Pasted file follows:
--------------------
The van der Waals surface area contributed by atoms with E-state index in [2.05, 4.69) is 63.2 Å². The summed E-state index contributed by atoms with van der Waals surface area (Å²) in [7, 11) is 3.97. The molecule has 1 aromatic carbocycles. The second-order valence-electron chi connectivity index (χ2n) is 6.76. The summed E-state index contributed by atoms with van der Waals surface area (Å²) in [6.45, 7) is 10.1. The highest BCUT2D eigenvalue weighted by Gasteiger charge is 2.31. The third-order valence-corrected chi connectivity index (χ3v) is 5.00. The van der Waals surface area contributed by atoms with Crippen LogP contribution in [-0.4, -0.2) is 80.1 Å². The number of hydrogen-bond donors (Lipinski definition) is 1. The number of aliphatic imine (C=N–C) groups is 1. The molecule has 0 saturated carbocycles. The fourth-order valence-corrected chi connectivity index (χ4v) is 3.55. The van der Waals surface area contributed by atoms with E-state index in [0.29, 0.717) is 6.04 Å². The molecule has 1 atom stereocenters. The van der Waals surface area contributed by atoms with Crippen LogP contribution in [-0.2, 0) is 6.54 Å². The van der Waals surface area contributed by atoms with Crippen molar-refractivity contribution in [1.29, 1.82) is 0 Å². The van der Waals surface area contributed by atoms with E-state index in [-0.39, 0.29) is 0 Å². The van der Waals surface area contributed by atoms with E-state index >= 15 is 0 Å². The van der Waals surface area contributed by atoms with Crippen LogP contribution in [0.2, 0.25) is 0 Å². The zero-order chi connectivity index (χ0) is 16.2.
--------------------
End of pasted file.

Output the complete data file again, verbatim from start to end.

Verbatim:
The van der Waals surface area contributed by atoms with E-state index in [2.05, 4.69) is 63.2 Å². The summed E-state index contributed by atoms with van der Waals surface area (Å²) in [7, 11) is 3.97. The molecule has 1 aromatic carbocycles. The second-order valence-electron chi connectivity index (χ2n) is 6.76. The summed E-state index contributed by atoms with van der Waals surface area (Å²) in [6.45, 7) is 10.1. The highest BCUT2D eigenvalue weighted by Gasteiger charge is 2.31. The third-order valence-corrected chi connectivity index (χ3v) is 5.00. The van der Waals surface area contributed by atoms with Crippen LogP contribution in [-0.4, -0.2) is 80.1 Å². The number of hydrogen-bond donors (Lipinski definition) is 1. The number of aliphatic imine (C=N–C) groups is 1. The molecule has 0 saturated carbocycles. The fourth-order valence-corrected chi connectivity index (χ4v) is 3.55. The van der Waals surface area contributed by atoms with E-state index in [0.29, 0.717) is 6.04 Å². The molecule has 1 atom stereocenters. The van der Waals surface area contributed by atoms with Crippen LogP contribution in [-0.2, 0) is 6.54 Å². The van der Waals surface area contributed by atoms with Crippen molar-refractivity contribution in [1.29, 1.82) is 0 Å². The van der Waals surface area contributed by atoms with E-state index in [-0.39, 0.29) is 0 Å². The van der Waals surface area contributed by atoms with E-state index >= 15 is 0 Å². The van der Waals surface area contributed by atoms with Crippen LogP contribution in [0.2, 0.25) is 0 Å². The zero-order chi connectivity index (χ0) is 16.2.